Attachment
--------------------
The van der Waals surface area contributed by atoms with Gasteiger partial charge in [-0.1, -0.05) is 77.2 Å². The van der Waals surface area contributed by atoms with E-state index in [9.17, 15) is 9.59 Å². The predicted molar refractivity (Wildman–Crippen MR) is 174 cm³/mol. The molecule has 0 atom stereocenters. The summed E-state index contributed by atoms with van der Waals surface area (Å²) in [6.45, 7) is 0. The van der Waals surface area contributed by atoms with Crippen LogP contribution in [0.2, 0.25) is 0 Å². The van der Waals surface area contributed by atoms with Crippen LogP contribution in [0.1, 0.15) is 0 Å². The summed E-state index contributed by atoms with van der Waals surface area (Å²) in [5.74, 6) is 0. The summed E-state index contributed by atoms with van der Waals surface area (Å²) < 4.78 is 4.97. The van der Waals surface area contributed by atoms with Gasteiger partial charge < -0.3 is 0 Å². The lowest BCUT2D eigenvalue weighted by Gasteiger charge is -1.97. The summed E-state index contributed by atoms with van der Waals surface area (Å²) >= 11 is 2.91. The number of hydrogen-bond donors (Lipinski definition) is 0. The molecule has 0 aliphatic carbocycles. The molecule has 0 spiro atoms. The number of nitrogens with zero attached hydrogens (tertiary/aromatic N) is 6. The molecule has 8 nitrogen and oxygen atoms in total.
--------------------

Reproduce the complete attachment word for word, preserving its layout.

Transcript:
The van der Waals surface area contributed by atoms with Gasteiger partial charge in [-0.1, -0.05) is 77.2 Å². The van der Waals surface area contributed by atoms with E-state index in [9.17, 15) is 9.59 Å². The predicted molar refractivity (Wildman–Crippen MR) is 174 cm³/mol. The molecule has 0 atom stereocenters. The summed E-state index contributed by atoms with van der Waals surface area (Å²) in [6.45, 7) is 0. The van der Waals surface area contributed by atoms with Crippen LogP contribution in [0.2, 0.25) is 0 Å². The van der Waals surface area contributed by atoms with Crippen LogP contribution in [0.1, 0.15) is 0 Å². The summed E-state index contributed by atoms with van der Waals surface area (Å²) in [5.74, 6) is 0. The summed E-state index contributed by atoms with van der Waals surface area (Å²) < 4.78 is 4.97. The van der Waals surface area contributed by atoms with Gasteiger partial charge < -0.3 is 0 Å². The lowest BCUT2D eigenvalue weighted by Gasteiger charge is -1.97. The summed E-state index contributed by atoms with van der Waals surface area (Å²) >= 11 is 2.91. The number of hydrogen-bond donors (Lipinski definition) is 0. The molecule has 0 aliphatic carbocycles. The molecule has 0 spiro atoms. The number of nitrogens with zero attached hydrogens (tertiary/aromatic N) is 6. The molecule has 8 nitrogen and oxygen atoms in total.